In many areas, the break-up of families is resulting in smaller farms, increased fragmentation of fields and younger, less-experienced household heads. Dependant-per-worker ratios are commonly increasing, giving poorer net worth and cash liquidity levels. Such trends raise questions about the appropriateness of the use of certain types of technology, for example oxen and the question of cattle ownership. Poorer liquidity and net worth are likely to make the purchase of cattle more difficult, and ownership could entail management by herders because of labour limitations.
In Southern Africa, for example Botswana, fragmentation of farm households has taken place and up to 30% of the households engaged in cropping are headed by women. Where senior males are linked with such households, they spend much of their time at the cattle posts, which are generally distant from the cropping areas or, more recently, increasingly work full-time in towns (Heinrich et al. 1990).
Similar trends are evident in marginal, dry, mountain areas, for example, in the hills of Pakistan where up to 70% of household income may be derived from seasonal migration to the towns. Such trends also occur on desert fringes, for example in the Sindh, Pakistan, and in Rajasthan, India. The break-up of the extended family increases the vulnerability of individuals to droughts or other adverse setbacks to the farming system.
Farm work in the SATs revolves around crops, livestock, and off- farm enterprises. Because of the seasonably of agriculture, in many areas where population densities are relatively low, labour rather than land is the greater constraint to expansion of production (Unite d'Evaluation 1978; Heinrich et al. 1990). In Asia, in contrast, land has been relatively scarce in the SATs for at least a generation, so farm size tends to be determined by land availability rather than seasonal labour peaks.
The major labour input on the household farm tends to be provided by household members. In West Africa, these are often male adults in contrast to Southern Africa and Asia. Reciprocal and communal labour have slowly given way to a significant level of contract and wage labour.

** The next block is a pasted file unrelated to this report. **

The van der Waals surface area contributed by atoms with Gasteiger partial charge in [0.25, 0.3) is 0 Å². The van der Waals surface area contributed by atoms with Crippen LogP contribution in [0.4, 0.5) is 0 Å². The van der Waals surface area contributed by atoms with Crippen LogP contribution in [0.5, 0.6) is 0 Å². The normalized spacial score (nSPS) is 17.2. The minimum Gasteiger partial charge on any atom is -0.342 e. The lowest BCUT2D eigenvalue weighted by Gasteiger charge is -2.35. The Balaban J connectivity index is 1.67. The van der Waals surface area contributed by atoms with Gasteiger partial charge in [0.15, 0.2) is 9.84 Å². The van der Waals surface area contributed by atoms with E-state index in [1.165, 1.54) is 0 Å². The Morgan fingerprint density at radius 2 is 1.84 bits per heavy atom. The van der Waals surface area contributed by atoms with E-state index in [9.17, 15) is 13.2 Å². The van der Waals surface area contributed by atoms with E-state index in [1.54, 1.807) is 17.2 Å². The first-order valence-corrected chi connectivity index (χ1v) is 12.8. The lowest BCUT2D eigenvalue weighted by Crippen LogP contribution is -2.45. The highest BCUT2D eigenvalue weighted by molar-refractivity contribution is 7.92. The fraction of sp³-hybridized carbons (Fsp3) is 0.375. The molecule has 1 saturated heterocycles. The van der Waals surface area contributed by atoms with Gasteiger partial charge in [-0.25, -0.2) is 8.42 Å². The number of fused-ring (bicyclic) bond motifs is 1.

The total annual work done by household members often appears to be rather small mainly because of seasonally of cropping. Typically, the coefficient of variation for monthly labour inputs increases as one moves into the drier parts of the SATs.
Although the allocation of labour to crops is particularly seasonal, household livelihood strategies tend to spread labour demand over the year. For example, during the dry season, livestock absorbs considerable labour for watering and grazing, and off-farm work is emphasized. Attempts to increase the productive use of labour during the dry season include cultivation using residual moisture or irrigation; and the traditional response of short-season migration. In parts of Southern Africa, for example, Botswana, where rainfall amounts and its dependability both between and within years tends to be unreliable, less effort is made to synchronize seasonal activities. The diverse activities related to crops, livestock and off-farm employment tend to be undertaken independently.
Seasonal labour bottlenecks are characteristic of the SATs and can critically influence the level of agricultural activity of a household throughout the rest of the year. They are influenced by several factors including: the significance of timeliness in operations, the length of the growing season (the shorter it is, the more peaked its labour activity), the type of technology employed, and the power source used. At risk of oversimplification, the following generalizations appear to apply in a West African context:
· Where only hand labour is available, weeding is often considered to be the most demanding operation.
· Introducing improved technology (for example improved seeds and fertilizer) without changing the power source shifts the bottleneck from weeding to harvesting the increased yields.
· A change from hand to animal power, using indigenous technology and ridging equipment, accentuates the weeding bottleneck, and, under certain conditions, the harvesting bottleneck.
· Combining animal power with ridging, planting, and weeding equipment - together with improved land-intensive technology - tends to accentuate the harvesting bottleneck even further.
Farmers use various strategies to alleviate labour bottlenecks. Some well-established ones are: (a) working more days and longer hours per day on farm work at busy periods; (b) reducing time spent on off-farm work; (c) using more women and child labour; (d) hiring labour - though of limited potential, this tends to increase as population density rises (Smith et al. 1994); and (e) growing crops in mixtures.
Unlike India (Walker and Ryan 1990), the African SATs tend, generally, not to have landless labourers in rural areas. The opportunity cost of hired labour, which comes from other farming households, is therefore high. Such labour is often offered because cash liquidity levels are low (Matlon 1977). Thus the negative effects of labour bottlenecks in Africa are probably greater than in India. In India the effects may be positive because bottlenecks provide employment for landless labourers.